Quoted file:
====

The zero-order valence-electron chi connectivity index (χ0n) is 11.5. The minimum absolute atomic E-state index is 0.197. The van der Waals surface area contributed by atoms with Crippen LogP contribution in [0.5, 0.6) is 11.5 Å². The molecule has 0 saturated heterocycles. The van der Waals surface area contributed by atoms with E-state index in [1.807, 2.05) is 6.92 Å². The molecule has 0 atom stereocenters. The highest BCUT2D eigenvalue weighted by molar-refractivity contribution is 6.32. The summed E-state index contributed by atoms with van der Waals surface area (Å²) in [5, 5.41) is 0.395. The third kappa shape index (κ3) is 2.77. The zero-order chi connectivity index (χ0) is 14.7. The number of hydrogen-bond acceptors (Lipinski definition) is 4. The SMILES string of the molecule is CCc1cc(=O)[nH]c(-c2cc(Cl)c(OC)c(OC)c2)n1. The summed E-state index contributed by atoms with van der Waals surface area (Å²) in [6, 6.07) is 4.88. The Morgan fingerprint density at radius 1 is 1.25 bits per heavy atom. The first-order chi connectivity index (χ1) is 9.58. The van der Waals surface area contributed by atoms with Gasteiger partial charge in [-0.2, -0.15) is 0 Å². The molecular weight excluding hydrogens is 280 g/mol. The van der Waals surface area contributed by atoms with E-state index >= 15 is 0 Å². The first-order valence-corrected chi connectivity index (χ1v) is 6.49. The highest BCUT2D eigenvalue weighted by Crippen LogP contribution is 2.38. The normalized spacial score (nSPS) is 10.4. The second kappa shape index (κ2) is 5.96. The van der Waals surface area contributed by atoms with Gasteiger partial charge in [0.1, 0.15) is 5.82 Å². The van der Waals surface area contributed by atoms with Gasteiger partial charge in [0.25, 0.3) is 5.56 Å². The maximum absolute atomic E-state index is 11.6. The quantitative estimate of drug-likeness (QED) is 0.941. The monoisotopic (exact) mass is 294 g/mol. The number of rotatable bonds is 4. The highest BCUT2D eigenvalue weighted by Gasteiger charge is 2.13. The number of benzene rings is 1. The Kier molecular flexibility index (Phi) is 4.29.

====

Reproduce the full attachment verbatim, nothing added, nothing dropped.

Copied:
The zero-order valence-electron chi connectivity index (χ0n) is 11.5. The minimum absolute atomic E-state index is 0.197. The van der Waals surface area contributed by atoms with Crippen LogP contribution in [0.5, 0.6) is 11.5 Å². The molecule has 0 saturated heterocycles. The van der Waals surface area contributed by atoms with E-state index in [1.807, 2.05) is 6.92 Å². The molecule has 0 atom stereocenters. The highest BCUT2D eigenvalue weighted by molar-refractivity contribution is 6.32. The summed E-state index contributed by atoms with van der Waals surface area (Å²) in [5, 5.41) is 0.395. The third kappa shape index (κ3) is 2.77. The zero-order chi connectivity index (χ0) is 14.7. The number of hydrogen-bond acceptors (Lipinski definition) is 4. The SMILES string of the molecule is CCc1cc(=O)[nH]c(-c2cc(Cl)c(OC)c(OC)c2)n1. The summed E-state index contributed by atoms with van der Waals surface area (Å²) in [6, 6.07) is 4.88. The Morgan fingerprint density at radius 1 is 1.25 bits per heavy atom. The first-order chi connectivity index (χ1) is 9.58. The van der Waals surface area contributed by atoms with Gasteiger partial charge in [-0.2, -0.15) is 0 Å². The molecular weight excluding hydrogens is 280 g/mol. The van der Waals surface area contributed by atoms with E-state index >= 15 is 0 Å². The first-order valence-corrected chi connectivity index (χ1v) is 6.49. The highest BCUT2D eigenvalue weighted by Crippen LogP contribution is 2.38. The normalized spacial score (nSPS) is 10.4. The second kappa shape index (κ2) is 5.96. The van der Waals surface area contributed by atoms with Gasteiger partial charge in [0.1, 0.15) is 5.82 Å². The van der Waals surface area contributed by atoms with Gasteiger partial charge in [0.25, 0.3) is 5.56 Å². The maximum absolute atomic E-state index is 11.6. The quantitative estimate of drug-likeness (QED) is 0.941. The monoisotopic (exact) mass is 294 g/mol. The number of rotatable bonds is 4. The highest BCUT2D eigenvalue weighted by Gasteiger charge is 2.13. The number of benzene rings is 1. The Kier molecular flexibility index (Phi) is 4.29.